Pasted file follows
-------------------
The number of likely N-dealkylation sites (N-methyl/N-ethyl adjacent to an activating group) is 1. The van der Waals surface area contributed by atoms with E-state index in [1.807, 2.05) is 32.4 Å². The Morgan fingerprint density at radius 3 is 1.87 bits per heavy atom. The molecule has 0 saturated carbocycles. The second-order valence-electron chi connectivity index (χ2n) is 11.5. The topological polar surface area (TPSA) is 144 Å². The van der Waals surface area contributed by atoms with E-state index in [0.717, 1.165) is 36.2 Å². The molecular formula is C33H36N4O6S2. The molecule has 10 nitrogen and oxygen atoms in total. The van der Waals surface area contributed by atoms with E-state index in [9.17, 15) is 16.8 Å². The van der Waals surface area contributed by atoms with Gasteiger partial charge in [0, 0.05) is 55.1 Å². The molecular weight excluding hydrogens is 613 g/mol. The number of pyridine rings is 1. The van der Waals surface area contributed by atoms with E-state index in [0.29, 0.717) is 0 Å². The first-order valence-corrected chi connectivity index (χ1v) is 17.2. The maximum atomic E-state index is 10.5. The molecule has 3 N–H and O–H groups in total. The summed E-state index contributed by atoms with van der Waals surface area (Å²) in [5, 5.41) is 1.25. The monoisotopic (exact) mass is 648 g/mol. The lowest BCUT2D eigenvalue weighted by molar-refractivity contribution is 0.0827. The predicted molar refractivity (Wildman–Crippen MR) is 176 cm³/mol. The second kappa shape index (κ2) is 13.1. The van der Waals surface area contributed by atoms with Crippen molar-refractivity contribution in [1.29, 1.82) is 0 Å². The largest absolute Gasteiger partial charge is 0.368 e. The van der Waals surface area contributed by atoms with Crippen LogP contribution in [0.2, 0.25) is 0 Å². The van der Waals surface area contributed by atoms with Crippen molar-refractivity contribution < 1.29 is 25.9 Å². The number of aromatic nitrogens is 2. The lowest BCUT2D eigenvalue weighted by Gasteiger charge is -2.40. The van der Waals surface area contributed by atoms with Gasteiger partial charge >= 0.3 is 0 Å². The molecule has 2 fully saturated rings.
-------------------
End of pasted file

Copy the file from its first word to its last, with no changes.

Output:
The number of likely N-dealkylation sites (N-methyl/N-ethyl adjacent to an activating group) is 1. The van der Waals surface area contributed by atoms with E-state index in [1.807, 2.05) is 32.4 Å². The Morgan fingerprint density at radius 3 is 1.87 bits per heavy atom. The molecule has 0 saturated carbocycles. The second-order valence-electron chi connectivity index (χ2n) is 11.5. The topological polar surface area (TPSA) is 144 Å². The van der Waals surface area contributed by atoms with E-state index in [0.717, 1.165) is 36.2 Å². The molecular formula is C33H36N4O6S2. The molecule has 10 nitrogen and oxygen atoms in total. The van der Waals surface area contributed by atoms with E-state index in [9.17, 15) is 16.8 Å². The van der Waals surface area contributed by atoms with Gasteiger partial charge in [0, 0.05) is 55.1 Å². The molecular weight excluding hydrogens is 613 g/mol. The number of pyridine rings is 1. The van der Waals surface area contributed by atoms with E-state index in [0.29, 0.717) is 0 Å². The first-order valence-corrected chi connectivity index (χ1v) is 17.2. The maximum atomic E-state index is 10.5. The molecule has 3 N–H and O–H groups in total. The summed E-state index contributed by atoms with van der Waals surface area (Å²) in [5, 5.41) is 1.25. The monoisotopic (exact) mass is 648 g/mol. The lowest BCUT2D eigenvalue weighted by molar-refractivity contribution is 0.0827. The predicted molar refractivity (Wildman–Crippen MR) is 176 cm³/mol. The second kappa shape index (κ2) is 13.1. The van der Waals surface area contributed by atoms with Crippen molar-refractivity contribution in [1.29, 1.82) is 0 Å². The largest absolute Gasteiger partial charge is 0.368 e. The van der Waals surface area contributed by atoms with Crippen LogP contribution in [0.2, 0.25) is 0 Å². The van der Waals surface area contributed by atoms with Crippen molar-refractivity contribution < 1.29 is 25.9 Å². The number of aromatic nitrogens is 2. The lowest BCUT2D eigenvalue weighted by Gasteiger charge is -2.40. The van der Waals surface area contributed by atoms with Gasteiger partial charge >= 0.3 is 0 Å². The molecule has 2 fully saturated rings.